We live in a community of thoughts and feelings also.

We live in a physical community, but we live first in a community of thoughts and feelings. There trigger our physical actions. They directly affect the behavior of our body. The experience of the animals is different, yet in their own ways animals have both individual intent and purpose. Their feelings are certainly as pertinent as ours. They dream, and in their way they reason.


They do not “worry.” They do not anticipate disaster when no signs of it are apparent in their immediate environment. On their own they do not need preventative medicine. Pet animals are inoculated against diseases, however. In our society this almost becomes a necessity. In a “purely natural” setting we would not have as many living puppies or kittens. There are stages of physical existence, and in those terms nature knows what it is doing. When a species over-produces, the incidences of, say, epidemics grow. This applies to human populations as well as to the animals.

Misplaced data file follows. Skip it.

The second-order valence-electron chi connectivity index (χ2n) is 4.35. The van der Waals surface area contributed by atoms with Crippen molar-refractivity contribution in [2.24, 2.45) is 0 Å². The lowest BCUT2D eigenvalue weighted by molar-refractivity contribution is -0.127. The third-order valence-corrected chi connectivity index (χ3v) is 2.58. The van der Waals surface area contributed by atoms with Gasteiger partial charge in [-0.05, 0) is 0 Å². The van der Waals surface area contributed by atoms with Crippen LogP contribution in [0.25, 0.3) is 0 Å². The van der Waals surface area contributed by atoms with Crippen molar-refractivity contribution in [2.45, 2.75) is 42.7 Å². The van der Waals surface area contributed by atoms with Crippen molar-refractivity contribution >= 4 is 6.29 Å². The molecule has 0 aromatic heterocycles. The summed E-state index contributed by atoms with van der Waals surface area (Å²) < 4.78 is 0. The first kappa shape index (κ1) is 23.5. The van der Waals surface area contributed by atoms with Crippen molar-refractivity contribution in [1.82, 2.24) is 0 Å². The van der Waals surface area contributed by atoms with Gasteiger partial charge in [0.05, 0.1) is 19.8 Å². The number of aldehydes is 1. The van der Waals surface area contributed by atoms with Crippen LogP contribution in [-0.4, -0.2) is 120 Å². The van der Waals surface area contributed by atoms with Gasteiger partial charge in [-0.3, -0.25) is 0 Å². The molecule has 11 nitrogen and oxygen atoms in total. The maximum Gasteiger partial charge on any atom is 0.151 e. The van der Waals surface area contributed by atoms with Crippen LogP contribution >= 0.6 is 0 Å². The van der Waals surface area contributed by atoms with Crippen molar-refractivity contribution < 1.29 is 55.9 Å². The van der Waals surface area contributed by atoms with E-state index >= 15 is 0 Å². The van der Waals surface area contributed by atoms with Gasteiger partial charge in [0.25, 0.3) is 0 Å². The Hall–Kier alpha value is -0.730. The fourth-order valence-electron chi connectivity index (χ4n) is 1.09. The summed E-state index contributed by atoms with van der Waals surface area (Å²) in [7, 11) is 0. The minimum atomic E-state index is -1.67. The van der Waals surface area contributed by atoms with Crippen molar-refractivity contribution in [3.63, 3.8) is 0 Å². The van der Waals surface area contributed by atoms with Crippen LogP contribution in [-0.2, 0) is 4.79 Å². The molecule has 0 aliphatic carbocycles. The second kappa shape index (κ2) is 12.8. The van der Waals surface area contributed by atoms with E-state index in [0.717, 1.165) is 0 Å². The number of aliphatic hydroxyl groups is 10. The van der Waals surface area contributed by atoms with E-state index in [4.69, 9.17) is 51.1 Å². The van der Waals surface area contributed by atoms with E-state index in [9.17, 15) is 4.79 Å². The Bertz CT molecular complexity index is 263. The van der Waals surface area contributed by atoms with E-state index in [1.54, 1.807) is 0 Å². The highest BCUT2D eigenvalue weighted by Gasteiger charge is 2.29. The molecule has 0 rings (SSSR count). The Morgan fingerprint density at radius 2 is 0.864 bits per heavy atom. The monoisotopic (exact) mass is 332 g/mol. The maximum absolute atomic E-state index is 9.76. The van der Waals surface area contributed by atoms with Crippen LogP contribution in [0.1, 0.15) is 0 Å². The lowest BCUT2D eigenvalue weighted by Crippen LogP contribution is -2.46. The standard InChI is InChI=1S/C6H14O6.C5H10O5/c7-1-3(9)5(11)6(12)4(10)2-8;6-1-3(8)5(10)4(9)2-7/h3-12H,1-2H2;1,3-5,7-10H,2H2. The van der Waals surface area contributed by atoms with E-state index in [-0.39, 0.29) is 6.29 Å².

The quality of life is important above all. Newborn animals either die quickly and naturally, painlessly, before their consciousnesses are fully focused here, or are killed by their mothers — not because they are weak or unfit to survive, but because the [physical] conditions are not those that will produce the quality of life that makes survival “worthwhile.”


The consciousness that became so briefly physical is not annihilated, however, but in our terms waits for better conditions.